Ah, the lure of the Amish. For whatever reason, the Amish way of life evokes feelings of simplicity, peace and perfection. When we moved to this area of Pennsylvania four years ago, I was intrigued by the Amish. I read lots of Amish fiction and rushed to the window every time I heard the sounds of a horse and buggy.
Nancy Sleeth draws on this fascination with the Amish for her book Almost Amish: One woman’s quest for a slower, simpler, more sustainable life. I, too, long for simplicity and greater sustainability, so I was eager to read what the author had to say.
Sleeth’s family had what they call a spiritual and environmental conversion about a decade ago. Not only did they align their lives with Christ, they significantly and drastically changed their lifestyle. They gave half their possessions away. They learned to live with less. They made caring for the earth their job. You can read more about what they’re doing and why here.
In Almost Amish, Sleeth uses 10 Amish principles to offer ways the rest of us who aren’t Amish can learn from their examples.
I really wanted to like this book, but by the second chapter — on technology — I was angry. And that attitude tainted the rest of the read for me. I think Sleeth has a lot to offer those of us who want a slower, saner, earth-friendlier life, and I look forward to adopting some changes in our home and life.
But I have two major issues with the book.
First, tone. Sleeth is a highly educated woman who also has been an educator. I can appreciate her passion for this topic, but I felt guilty more than inspired by her words. For each of the principles, she offers a practically perfect example of the life of someone she knows. So close to perfect, they almost don’t seem real, and even though I trust that these are real people, I don’t know if I’d want to hang out with them. They seemed unapproachable, and many of the principles, though practiced by Sleeth’s family, seem unattainable by regular folks.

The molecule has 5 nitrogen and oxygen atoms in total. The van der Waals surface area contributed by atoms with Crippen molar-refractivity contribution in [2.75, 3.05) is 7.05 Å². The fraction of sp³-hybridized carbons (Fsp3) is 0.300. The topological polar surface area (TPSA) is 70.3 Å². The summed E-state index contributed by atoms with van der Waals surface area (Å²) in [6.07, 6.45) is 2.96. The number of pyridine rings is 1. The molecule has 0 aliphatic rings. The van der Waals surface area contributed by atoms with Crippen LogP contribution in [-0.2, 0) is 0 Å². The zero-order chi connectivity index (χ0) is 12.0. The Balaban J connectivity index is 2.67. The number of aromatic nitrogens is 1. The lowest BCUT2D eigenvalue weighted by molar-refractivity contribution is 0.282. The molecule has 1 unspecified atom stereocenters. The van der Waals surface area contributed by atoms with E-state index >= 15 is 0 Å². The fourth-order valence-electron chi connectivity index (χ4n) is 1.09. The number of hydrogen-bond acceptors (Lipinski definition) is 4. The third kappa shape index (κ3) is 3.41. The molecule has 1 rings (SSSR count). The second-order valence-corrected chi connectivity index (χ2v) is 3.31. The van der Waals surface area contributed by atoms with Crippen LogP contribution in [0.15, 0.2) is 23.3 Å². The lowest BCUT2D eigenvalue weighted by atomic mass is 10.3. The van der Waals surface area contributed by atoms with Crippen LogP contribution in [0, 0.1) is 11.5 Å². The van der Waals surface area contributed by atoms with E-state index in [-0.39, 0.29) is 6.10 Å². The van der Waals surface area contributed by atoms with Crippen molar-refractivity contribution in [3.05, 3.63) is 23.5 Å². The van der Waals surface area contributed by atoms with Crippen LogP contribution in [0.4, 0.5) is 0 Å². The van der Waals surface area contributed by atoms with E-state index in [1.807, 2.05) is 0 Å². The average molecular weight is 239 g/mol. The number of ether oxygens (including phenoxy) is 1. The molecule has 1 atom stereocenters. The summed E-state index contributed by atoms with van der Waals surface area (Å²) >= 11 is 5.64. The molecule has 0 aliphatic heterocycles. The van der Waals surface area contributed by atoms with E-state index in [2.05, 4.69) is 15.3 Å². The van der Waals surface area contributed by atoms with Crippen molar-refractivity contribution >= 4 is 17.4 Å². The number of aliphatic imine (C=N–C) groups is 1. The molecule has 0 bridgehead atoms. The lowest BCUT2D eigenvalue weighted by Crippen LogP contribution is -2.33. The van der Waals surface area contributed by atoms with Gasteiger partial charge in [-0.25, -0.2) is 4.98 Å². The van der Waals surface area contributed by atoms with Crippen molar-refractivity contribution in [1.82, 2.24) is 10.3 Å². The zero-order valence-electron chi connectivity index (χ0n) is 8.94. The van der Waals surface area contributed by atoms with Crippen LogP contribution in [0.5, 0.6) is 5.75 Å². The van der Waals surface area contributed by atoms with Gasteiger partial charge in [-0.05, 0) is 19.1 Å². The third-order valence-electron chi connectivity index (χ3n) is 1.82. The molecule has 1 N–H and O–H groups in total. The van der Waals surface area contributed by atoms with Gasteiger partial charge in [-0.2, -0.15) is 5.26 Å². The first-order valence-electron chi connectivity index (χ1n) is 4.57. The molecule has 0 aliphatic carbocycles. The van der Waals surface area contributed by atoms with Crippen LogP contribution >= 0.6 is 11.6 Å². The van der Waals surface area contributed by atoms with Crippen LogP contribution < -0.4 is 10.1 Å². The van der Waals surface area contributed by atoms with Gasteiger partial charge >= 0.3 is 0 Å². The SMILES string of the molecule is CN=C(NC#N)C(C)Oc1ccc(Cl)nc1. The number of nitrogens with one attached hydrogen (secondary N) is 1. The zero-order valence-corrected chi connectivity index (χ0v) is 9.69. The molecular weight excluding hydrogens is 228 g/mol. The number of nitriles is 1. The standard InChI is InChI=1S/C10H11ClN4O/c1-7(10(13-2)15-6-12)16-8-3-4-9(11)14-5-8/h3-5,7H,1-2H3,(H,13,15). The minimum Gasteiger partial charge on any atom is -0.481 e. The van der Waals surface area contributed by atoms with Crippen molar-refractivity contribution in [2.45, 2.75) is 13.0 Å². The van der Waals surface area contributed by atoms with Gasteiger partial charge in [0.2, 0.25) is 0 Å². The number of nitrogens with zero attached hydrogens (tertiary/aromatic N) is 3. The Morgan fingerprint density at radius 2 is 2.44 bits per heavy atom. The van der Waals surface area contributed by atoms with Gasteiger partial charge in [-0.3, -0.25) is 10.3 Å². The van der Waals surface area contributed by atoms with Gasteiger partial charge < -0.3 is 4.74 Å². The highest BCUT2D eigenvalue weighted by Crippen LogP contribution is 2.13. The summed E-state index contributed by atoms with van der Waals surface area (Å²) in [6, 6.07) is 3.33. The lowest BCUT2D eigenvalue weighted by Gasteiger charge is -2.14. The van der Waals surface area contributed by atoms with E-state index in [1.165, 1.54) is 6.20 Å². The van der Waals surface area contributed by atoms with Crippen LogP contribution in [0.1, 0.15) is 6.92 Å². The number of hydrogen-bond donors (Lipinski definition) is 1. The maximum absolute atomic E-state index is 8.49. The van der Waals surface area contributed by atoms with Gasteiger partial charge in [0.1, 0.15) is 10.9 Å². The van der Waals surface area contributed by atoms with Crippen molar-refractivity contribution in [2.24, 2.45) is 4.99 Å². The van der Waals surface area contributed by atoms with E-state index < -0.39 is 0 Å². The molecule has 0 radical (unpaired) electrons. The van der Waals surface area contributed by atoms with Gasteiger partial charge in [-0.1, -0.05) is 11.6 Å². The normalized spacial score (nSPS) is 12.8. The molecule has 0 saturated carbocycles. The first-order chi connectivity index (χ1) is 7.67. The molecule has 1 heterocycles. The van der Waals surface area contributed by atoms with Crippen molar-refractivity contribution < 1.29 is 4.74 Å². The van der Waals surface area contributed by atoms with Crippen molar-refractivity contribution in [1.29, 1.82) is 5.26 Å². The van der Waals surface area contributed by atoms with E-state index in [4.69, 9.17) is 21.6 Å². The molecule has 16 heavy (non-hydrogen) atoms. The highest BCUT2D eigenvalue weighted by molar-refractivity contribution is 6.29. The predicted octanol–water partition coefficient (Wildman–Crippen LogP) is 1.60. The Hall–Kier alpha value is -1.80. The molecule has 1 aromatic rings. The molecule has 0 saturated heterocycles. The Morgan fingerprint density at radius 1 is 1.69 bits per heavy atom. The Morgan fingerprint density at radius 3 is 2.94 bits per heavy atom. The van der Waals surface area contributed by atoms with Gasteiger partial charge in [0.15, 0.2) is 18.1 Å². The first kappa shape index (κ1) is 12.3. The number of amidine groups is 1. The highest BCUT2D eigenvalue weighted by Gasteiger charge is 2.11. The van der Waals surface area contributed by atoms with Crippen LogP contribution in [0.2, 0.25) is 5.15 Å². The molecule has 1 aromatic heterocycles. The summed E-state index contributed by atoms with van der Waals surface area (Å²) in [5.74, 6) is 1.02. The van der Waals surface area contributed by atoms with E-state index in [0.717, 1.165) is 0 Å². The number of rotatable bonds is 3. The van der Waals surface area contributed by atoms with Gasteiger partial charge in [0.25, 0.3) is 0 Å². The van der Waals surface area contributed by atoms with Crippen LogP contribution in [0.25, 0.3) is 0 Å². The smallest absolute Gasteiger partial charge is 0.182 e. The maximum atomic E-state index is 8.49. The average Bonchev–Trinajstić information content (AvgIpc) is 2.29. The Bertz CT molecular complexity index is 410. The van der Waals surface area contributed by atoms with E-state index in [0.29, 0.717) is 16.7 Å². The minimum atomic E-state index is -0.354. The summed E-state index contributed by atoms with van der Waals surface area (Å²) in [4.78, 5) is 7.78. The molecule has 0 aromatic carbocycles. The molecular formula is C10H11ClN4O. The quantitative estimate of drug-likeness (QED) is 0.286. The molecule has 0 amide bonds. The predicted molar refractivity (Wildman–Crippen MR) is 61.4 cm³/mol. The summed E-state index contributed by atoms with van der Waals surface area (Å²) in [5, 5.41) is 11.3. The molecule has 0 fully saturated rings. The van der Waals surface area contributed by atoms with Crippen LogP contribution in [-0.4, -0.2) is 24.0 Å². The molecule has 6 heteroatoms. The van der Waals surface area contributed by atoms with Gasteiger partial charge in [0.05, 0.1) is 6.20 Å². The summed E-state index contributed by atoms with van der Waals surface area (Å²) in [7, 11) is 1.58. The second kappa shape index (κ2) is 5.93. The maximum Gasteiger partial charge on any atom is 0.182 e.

I often felt like Sleeth was talking down to readers. I don’t know. Maybe it was just my interpretation.
Secondly, Sleeth seems to idolize the Amish, painting them as perfect examples of simplicity and living out God’s intended way of life. Even the more controversial aspects of their culture, like shunning, she justifies as necessary discipline. I find it hard to believe that a woman with a master’s degree education would say we all need to be like a group of people who don’t educate their children past eighth grade.
In defense of families, Sleeth quotes these statistics about the Amish: “the divorce rate is less than 1 percent, illegitimate births are nearly unheard of and the suicide rate is less than half the American average.” That all sounds good, but bear in mind, that’s the stuff that’s reported. I’m not saying Amish communities are dens of iniquity but let’s not pretend that bad things don’t happen to them, too. Those statistics made me wonder how many miserable Amish women were trapped in abusive marriages because divorce is rare or whether there were cases of rape or incest among the brethren.
The Young Center at Elizabethtown College, which Sleeth references in the book, provides a partial answer. View it on the site here.
Q: Do the Amish have problems?
A: Yes. They are humans and, like all human societies, have their share of problems. Sometimes rebellious youth act out and abuse alcohol or use drugs. Some marriages turn sour. There are documented cases of incest and sexual abuse in some families. Although such problems do exist, there are no systematic studies to enable comparisons with other groups or mainstream society. In general, the Amish way of life provides many sources of satisfaction for most of its members.
Don’t miss this point: “there are no systematic studies to enable comparisons with other groups or mainstream society.” And a key word at the end: “most.” I don’t doubt that the Amish way of life is satisfying and fulfilling. For most people. And that emulating an Amish lifestyle might provide the same for some non-Amish. But they are not a utopian society nor are they perfect.
In the end, I think I’m mostly disappointed with this book, although it has given me some guidelines for simplifying my life.